It is true that not everyone finds a suitable marriage partner. But, from the standpoint of the nuptial meaning of the body, this is seen as less than ideal rather than as merely a neutral “alternative” lifestyle called the “single life.” (Uh-oh, there I go again.) If one is single with little possibility of this changing, then the nuptial meaning of the body is lived through some call of love and service to the Church (understood as the Bride of Christ or the Body of Christ), and by extension to the community.

Another consideration in this has to be the question of celibacy in the Church and of the male priesthood. If the body has, among other things, a nuptial meaning, whence do celibacy and virginity for the sake of the Kingdom find their place? Simply in this: priests and religious sisters are not single. A religious sister is a bride of Christ. She weds her soul to Christ and is a beautiful image of the Church as bride (cf Eph 5:21ff). Fully professed sisters even wear the ring. As a priest, I do not consider myself a bachelor. I have a bride, the Church. She is a beautiful, though demanding, bride! And do you know how many people call me “Father”? The religious in my parish are usually called “Sister,” but the Superior is called “Mother” by all of us. And here, too, our bodies reflect the reality of our call. A woman images the Church as bride. A man images Christ as groom.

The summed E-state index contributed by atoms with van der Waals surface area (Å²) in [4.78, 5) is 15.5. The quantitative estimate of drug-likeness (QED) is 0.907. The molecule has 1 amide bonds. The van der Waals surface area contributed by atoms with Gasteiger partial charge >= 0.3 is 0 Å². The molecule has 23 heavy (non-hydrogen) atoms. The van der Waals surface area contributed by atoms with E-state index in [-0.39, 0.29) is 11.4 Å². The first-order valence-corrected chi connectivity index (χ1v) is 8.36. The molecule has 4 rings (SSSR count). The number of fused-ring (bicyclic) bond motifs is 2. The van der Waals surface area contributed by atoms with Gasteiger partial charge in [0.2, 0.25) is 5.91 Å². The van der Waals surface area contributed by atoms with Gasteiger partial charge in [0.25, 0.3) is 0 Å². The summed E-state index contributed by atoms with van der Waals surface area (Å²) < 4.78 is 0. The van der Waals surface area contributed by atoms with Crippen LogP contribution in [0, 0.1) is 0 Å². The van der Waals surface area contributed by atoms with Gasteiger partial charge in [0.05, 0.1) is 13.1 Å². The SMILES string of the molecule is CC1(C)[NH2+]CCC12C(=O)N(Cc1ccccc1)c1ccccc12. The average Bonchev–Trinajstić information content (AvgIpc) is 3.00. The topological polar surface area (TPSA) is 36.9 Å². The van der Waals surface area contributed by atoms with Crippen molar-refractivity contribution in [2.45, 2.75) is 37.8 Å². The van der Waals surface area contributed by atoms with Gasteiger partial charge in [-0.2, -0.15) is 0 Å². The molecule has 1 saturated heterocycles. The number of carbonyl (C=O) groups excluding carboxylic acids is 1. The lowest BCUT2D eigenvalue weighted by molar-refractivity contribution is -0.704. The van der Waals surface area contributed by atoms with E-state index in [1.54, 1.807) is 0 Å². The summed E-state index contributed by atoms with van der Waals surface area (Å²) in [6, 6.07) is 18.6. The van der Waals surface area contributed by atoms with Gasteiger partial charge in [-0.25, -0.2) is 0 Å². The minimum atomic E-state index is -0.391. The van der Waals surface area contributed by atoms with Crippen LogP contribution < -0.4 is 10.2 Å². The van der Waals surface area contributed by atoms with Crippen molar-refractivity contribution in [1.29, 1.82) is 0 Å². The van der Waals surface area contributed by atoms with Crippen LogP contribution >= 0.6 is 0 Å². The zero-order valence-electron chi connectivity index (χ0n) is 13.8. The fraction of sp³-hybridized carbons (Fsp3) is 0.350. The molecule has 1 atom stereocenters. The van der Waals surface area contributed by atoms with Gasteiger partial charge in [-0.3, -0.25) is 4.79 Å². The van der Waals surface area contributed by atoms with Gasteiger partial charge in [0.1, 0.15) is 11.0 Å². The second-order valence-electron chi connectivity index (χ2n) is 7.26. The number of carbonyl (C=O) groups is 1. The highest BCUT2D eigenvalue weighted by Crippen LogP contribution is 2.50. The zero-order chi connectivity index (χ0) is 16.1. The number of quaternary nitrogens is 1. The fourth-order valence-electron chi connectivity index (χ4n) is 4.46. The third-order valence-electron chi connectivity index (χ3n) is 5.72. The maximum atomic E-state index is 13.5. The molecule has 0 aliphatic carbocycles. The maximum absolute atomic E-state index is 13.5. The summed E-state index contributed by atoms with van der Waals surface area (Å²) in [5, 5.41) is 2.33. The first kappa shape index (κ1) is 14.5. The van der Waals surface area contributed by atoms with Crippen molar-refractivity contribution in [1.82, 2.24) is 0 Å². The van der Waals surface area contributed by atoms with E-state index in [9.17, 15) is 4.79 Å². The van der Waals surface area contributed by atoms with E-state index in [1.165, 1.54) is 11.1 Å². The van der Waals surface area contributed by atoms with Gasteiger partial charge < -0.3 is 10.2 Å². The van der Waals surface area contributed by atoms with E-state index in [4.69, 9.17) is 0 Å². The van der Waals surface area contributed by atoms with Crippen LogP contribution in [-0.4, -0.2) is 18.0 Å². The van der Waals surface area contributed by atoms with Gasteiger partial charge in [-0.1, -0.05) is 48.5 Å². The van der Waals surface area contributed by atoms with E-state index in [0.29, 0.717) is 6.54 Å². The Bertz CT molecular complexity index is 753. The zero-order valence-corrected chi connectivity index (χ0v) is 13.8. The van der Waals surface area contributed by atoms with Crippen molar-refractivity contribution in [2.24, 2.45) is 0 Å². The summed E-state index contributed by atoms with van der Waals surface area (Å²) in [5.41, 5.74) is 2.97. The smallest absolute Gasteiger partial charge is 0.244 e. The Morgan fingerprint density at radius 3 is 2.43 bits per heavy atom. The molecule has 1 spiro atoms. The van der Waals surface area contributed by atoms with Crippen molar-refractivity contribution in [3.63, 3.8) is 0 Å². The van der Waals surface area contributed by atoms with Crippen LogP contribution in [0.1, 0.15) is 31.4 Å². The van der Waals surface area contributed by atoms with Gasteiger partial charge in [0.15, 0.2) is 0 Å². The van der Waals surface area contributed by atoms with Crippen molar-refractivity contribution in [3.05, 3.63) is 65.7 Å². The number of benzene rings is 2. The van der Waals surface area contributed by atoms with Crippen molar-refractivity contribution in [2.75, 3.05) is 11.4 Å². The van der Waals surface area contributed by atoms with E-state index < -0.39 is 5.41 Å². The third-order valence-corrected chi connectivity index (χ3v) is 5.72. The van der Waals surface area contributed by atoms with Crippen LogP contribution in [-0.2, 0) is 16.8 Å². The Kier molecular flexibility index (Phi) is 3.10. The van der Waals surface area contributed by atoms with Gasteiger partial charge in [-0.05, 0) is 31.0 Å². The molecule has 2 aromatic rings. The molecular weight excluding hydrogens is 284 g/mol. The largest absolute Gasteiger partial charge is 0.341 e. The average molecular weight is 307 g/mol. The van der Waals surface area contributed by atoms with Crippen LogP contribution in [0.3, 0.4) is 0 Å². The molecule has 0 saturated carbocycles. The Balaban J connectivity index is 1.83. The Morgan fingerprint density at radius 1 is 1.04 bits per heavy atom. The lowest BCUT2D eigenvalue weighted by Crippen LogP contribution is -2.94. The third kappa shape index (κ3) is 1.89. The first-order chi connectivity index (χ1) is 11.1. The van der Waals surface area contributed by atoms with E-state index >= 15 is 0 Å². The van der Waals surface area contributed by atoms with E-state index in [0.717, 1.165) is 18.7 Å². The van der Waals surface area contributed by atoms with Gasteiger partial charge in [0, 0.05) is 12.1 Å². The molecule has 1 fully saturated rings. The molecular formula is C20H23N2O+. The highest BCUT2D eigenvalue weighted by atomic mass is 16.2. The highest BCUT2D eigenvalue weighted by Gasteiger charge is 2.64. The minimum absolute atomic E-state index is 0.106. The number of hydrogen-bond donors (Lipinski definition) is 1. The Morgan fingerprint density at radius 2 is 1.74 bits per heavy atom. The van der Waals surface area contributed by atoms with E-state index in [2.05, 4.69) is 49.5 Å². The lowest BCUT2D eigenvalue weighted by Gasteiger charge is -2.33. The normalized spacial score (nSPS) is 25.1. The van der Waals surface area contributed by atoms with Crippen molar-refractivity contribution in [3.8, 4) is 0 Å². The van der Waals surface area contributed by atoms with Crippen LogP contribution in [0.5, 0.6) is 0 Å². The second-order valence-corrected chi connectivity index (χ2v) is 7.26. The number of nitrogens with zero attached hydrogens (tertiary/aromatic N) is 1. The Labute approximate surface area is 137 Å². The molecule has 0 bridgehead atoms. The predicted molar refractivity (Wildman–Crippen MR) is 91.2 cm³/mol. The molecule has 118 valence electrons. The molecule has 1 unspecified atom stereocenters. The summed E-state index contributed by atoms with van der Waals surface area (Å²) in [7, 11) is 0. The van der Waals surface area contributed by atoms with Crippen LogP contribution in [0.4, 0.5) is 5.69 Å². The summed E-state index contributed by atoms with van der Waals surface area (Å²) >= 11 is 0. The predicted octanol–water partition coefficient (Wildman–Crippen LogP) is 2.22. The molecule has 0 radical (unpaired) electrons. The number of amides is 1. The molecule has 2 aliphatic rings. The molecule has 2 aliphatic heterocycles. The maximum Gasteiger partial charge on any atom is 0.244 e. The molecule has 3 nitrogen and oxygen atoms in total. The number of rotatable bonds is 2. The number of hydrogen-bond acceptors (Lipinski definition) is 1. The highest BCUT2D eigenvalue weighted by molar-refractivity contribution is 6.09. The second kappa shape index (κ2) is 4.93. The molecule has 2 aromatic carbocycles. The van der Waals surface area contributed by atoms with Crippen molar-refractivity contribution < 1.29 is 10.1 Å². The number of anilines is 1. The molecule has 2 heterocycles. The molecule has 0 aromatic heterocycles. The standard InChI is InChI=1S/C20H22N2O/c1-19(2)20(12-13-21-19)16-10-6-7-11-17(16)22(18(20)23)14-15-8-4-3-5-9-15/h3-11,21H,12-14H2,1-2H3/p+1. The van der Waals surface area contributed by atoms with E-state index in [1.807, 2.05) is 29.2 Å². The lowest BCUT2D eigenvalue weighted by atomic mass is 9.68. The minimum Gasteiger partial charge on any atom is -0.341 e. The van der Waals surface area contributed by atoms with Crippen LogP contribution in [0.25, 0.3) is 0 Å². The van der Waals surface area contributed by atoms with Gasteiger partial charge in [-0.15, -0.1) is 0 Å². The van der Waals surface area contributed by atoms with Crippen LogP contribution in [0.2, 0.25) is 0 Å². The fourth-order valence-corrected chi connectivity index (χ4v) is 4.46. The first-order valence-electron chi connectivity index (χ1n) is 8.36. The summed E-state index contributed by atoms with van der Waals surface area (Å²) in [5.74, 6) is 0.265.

It is another error of modern times to say that a woman can be a priest. Jesus Christ didn’t just “happen” to be a man. He is the Groom of the Church; the Church is His Bride. The maleness of the Messiah, Jesus, was not just the result of a coin toss. Nor was it rooted merely in the “sociological requirements of the patriarchal culture of his time.” It is not merely incidental to His mission. He is male because He is groom. The priests who are configured to Him are also male because the body has a nuptial meaning and the Church is in a nuptial relationship to Christ. Christ is the groom; the priests through whom He ministers to His bride are thus male. To say that a female can image the groom is, frankly, silly. It demonstrates how far our culture has gone in thinking of the body as merely incidental, rather than essential and nuptial.

The body does not lie. Our culture lies and distorts, but the body does not. Many today choose to consider the body incidental, a mere tool that can be refashioned at will. But the Church is heir to a well-tested and far longer understanding that the body is essential, not incidental, to who we are. Our differences are more than skin deep. The soul is the form (or blueprint) of the body and thus our differences and our complementarity are deep and essential. Our dignity is equal, but our complementarity cannot and should not be denied. God himself has made this distinction and intends it for our instruction. The body does not lie and we must once again choose to learn from it.

Bruce Jenner needs our concern, not our applause. He cannot undo his maleness by amputation and silicone bags. There is something deeply sad here in him and those like him. They need real help to accept themselves as God made them. Some years ago, Johns Hopkins Hospital stopped doing these surgeries since many of the staff there were uncomfortable cutting off healthy organs and mutilating bodies. Dr. Paul McHugh of Johns Hopkins explained recently why it is better to understand this issue as one of mental illness that deserves care not affirmation: